Dyschezia means difficulty pooping. In adults, this can mean pain, straining or obstructed defecation. Infant dyschezia is a different entity. Infants with dyschezia are just struggling with the muscle coordination necessary to poop. They may feel frustration, but they probably aren’t in pain. They’ll figure it out soon, and infant dyschezia will resolve on its own.
Dyschezia literally means difficulty pooping. Another name for dyschezia is disordered defecation. Healthcare providers use the term “dyschezia” differently when talking about infants or adults, which can be confusing.
Infant dyschezia is a muscle coordination problem. It means that your baby is having trouble coordinating the different muscle groups necessary to poop. This is a learned reflex, and some babies struggle a bit more than others to learn it. They usually figure it out within a week or two.
It’s upsetting for parents to watch their babies struggle, but infants with dyschezia aren’t sick or suffering. Pediatricians believe these infants cry to produce the necessary abdominal pressure to poop, not because they’re in pain. No treatment is necessary or recommended.
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Your healthcare provider might use the term “dyschezia” to describe your condition if you experience:
Infants with dyschezia may show symptoms such as:
Parents of babies with infant dyschezia often mistake it for constipation at first. They see their baby straining to poop, and they assume that’s because the poop is too hard to pass. This is, after all, usually the reason why adults strain to poop. Adults don’t remember that they once had to learn how to do it.
Straining to poop looks the same, whether they’re straining against hard poop or against their own muscles. But you can tell which kind of struggle it is from the poop that comes out. If the poop is hard or bloody, that’s a sign of constipation. If the poop looks normal, the poop itself isn’t the problem.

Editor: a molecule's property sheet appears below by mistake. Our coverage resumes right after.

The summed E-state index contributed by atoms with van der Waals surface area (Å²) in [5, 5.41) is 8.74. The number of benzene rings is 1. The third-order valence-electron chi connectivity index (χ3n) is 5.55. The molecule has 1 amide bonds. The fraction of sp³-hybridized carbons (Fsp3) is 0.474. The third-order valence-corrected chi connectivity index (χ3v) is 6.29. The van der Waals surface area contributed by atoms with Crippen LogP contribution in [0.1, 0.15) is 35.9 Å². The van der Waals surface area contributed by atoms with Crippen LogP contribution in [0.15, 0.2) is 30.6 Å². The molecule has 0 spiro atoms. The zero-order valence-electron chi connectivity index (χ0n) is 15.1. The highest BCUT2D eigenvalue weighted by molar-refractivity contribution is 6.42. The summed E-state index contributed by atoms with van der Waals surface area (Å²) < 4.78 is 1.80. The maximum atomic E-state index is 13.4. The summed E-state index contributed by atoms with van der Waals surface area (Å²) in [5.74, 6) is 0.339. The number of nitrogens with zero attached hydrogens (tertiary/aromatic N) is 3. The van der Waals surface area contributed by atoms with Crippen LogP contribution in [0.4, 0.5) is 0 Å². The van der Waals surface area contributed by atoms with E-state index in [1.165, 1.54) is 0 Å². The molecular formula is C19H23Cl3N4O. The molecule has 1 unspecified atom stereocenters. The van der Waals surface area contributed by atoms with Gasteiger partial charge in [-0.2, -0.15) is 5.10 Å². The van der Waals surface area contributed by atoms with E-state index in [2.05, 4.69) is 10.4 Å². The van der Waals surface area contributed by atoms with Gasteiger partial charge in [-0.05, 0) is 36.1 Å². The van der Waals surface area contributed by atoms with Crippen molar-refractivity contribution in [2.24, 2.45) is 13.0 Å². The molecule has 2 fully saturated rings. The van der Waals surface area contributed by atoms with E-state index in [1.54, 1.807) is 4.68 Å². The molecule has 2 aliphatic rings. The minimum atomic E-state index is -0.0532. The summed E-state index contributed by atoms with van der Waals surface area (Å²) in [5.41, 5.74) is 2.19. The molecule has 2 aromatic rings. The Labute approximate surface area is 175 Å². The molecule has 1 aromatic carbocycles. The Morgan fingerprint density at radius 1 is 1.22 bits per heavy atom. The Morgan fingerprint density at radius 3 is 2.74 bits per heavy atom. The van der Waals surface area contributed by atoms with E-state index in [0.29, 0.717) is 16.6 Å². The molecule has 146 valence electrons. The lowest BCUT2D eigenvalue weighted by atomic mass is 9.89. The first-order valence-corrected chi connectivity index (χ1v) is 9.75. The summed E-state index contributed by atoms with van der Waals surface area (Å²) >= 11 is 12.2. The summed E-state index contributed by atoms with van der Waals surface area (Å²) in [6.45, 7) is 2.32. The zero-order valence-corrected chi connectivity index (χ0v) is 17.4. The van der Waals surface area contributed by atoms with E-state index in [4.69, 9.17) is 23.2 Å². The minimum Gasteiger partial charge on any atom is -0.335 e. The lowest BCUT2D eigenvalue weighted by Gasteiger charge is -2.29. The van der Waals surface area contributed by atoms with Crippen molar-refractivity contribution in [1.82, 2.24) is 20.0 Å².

Colic is another condition that causes babies to cry inconsolably for no discernible reason. Babies with colic often appear to be in gastrointestinal distress. They might arch their backs, clench their fists or pull their legs up to their tummies while crying, and sometimes they turn red in the face.
Parents and doctors alike once assumed digestive system issues such as gas, reflux, indigestion or difficulty pooping might relate to colic. But evidence of this is scarce, and parents have observed that colic episodes don’t necessarily correspond with feeding cycles.
Colic is still a mystery, but some now believe that it may be, like infant dyschezia, a developmental phase — one that you just have to wait out. This doesn’t stop either colic or infant dyschezia from causing parents a lot of distress. We want to know what’s going on and how to fix it.
In general, doctors diagnose colic when they can’t find any other explanation for your baby’s fussiness. Infant dyschezia is one possibility they might try to exclude first. If you notice that your baby is fussy before pooping in particular, and that it ends when they poop, they might have infant dyschezia.
Several conditions can cause dyschezia in adults, including:
Infants and children are constantly developing, and they take their time with different skills. Pooping, believe it or not, is one of those skills. It takes a lot of coordination between the brain, nerves and different muscle groups to synchronize the act of pooping, especially without gravity on their side.